Reading and Writing

Comma, Comma, Comma, Comma, Comma Chameleon. 

In a recent edition of Intelligent Life magazine, I read the following interesting introduction to the issue of punctuation. The entire article is well worth reading for punctuation geeks and writers of all definition.

feather20pen20clipartIn the beginning was the word, and each word was without spaces from one to the next. No wonder stone carvers didn’t write novels. A librarian in Alexandria in the third century BC is credited with being the first to use a system of high, intermediate and subordinate dots to instruct readers to pause and breathe – early punctuation was intended to help us with reading aloud; the silent reader came later. Much of it still does that job. Brackets are for a muttered aside; question marks denote inflection as much as interrogation. A few marks, the apostrophe and ampersand among them, stand in for something more long winded.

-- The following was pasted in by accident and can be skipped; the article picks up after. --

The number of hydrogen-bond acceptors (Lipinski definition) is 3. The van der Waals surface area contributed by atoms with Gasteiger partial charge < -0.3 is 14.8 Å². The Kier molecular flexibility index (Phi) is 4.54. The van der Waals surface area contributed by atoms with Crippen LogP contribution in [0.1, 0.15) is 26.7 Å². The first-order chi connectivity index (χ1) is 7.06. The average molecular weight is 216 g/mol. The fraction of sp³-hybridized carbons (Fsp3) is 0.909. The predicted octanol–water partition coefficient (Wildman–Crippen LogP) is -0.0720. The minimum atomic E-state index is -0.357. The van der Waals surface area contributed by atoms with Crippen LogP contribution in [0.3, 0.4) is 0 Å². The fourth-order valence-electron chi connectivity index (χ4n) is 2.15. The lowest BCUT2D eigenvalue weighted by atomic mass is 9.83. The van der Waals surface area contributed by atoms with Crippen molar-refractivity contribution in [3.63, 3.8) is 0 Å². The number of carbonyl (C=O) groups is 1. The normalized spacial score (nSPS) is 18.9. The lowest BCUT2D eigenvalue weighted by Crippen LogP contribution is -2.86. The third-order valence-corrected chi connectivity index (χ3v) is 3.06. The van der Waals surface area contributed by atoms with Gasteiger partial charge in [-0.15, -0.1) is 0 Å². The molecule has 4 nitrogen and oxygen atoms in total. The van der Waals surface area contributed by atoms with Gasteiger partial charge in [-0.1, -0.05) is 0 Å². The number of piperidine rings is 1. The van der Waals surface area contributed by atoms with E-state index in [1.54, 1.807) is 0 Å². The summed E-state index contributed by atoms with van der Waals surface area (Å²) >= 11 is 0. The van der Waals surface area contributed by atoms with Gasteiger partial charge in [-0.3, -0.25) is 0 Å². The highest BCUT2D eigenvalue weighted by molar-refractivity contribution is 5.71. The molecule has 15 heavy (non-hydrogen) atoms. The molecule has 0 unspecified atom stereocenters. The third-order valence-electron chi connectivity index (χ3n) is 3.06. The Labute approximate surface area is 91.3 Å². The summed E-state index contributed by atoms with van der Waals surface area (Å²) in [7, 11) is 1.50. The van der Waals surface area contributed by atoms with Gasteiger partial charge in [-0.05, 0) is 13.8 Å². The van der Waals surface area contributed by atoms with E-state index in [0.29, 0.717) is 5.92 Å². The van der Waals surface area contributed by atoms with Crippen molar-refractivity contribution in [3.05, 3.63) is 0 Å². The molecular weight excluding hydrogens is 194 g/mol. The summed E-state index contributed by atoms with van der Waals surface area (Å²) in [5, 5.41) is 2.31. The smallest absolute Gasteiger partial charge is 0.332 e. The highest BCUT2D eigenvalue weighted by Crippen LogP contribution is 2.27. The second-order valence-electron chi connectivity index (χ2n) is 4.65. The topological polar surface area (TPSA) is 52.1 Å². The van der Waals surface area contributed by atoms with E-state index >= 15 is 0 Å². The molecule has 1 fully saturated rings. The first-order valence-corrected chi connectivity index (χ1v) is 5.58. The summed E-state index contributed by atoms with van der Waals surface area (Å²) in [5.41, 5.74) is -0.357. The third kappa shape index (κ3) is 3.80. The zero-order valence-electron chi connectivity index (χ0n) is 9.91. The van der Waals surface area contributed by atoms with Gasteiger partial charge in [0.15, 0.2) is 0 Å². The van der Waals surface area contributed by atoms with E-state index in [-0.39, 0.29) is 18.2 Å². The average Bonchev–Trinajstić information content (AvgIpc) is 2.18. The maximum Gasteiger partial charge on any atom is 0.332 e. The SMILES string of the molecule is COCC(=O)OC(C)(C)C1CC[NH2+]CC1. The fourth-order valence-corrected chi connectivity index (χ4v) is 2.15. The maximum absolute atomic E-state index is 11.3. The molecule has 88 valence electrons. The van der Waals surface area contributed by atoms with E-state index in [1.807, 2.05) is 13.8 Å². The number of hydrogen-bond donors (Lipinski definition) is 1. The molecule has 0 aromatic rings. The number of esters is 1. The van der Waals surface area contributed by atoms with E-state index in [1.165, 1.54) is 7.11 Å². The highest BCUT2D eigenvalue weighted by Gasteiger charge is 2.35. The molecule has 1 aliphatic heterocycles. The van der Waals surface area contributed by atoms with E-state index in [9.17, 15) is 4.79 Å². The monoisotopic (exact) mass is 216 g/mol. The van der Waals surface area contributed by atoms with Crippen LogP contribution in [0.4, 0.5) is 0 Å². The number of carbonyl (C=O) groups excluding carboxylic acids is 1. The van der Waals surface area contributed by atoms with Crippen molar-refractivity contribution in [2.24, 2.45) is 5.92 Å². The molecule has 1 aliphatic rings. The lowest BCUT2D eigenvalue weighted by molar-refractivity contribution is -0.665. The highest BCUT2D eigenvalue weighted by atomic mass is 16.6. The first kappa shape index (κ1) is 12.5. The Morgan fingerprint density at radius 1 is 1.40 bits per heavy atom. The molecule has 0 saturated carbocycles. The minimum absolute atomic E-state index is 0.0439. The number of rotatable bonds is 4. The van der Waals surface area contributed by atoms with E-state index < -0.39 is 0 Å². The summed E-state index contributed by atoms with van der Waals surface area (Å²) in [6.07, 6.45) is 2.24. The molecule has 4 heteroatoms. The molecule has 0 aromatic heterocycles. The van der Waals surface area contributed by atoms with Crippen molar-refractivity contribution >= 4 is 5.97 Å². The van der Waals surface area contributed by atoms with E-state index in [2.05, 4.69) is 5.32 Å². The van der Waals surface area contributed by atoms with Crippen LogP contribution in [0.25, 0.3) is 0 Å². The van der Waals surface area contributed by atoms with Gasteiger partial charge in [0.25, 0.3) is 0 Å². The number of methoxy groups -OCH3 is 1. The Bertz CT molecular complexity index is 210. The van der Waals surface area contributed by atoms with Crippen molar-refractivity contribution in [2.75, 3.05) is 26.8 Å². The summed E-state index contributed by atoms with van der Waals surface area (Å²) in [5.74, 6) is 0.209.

To read the entire article click here.

I wonder. What, dear readers and writers, is your favorite form of punctuation?

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